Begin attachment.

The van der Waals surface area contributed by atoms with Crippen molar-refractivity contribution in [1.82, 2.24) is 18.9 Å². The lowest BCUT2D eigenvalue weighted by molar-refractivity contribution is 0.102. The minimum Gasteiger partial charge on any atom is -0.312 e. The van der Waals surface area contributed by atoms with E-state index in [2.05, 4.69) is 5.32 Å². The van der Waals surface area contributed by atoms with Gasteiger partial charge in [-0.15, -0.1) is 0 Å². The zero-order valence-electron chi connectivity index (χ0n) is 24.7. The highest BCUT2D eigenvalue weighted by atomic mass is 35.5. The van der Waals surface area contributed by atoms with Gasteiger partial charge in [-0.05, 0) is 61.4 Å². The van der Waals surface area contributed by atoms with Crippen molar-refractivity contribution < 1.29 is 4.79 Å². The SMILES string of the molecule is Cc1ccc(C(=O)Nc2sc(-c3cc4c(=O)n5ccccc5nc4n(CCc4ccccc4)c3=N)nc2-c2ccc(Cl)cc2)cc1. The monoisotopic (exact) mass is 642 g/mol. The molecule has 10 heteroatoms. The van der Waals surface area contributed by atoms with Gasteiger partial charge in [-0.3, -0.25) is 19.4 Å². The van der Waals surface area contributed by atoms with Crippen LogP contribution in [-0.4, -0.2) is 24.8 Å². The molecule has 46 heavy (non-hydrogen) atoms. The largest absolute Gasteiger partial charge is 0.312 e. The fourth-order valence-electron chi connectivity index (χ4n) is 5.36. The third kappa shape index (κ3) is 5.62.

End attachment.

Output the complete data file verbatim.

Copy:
The van der Waals surface area contributed by atoms with Crippen molar-refractivity contribution in [1.82, 2.24) is 18.9 Å². The lowest BCUT2D eigenvalue weighted by molar-refractivity contribution is 0.102. The minimum Gasteiger partial charge on any atom is -0.312 e. The van der Waals surface area contributed by atoms with E-state index in [2.05, 4.69) is 5.32 Å². The van der Waals surface area contributed by atoms with Gasteiger partial charge in [-0.15, -0.1) is 0 Å². The zero-order valence-electron chi connectivity index (χ0n) is 24.7. The highest BCUT2D eigenvalue weighted by atomic mass is 35.5. The van der Waals surface area contributed by atoms with Gasteiger partial charge in [-0.05, 0) is 61.4 Å². The van der Waals surface area contributed by atoms with Crippen molar-refractivity contribution < 1.29 is 4.79 Å². The SMILES string of the molecule is Cc1ccc(C(=O)Nc2sc(-c3cc4c(=O)n5ccccc5nc4n(CCc4ccccc4)c3=N)nc2-c2ccc(Cl)cc2)cc1. The monoisotopic (exact) mass is 642 g/mol. The molecule has 10 heteroatoms. The van der Waals surface area contributed by atoms with Gasteiger partial charge in [-0.3, -0.25) is 19.4 Å². The van der Waals surface area contributed by atoms with Crippen LogP contribution in [-0.4, -0.2) is 24.8 Å². The molecule has 46 heavy (non-hydrogen) atoms. The largest absolute Gasteiger partial charge is 0.312 e. The fourth-order valence-electron chi connectivity index (χ4n) is 5.36. The third kappa shape index (κ3) is 5.62.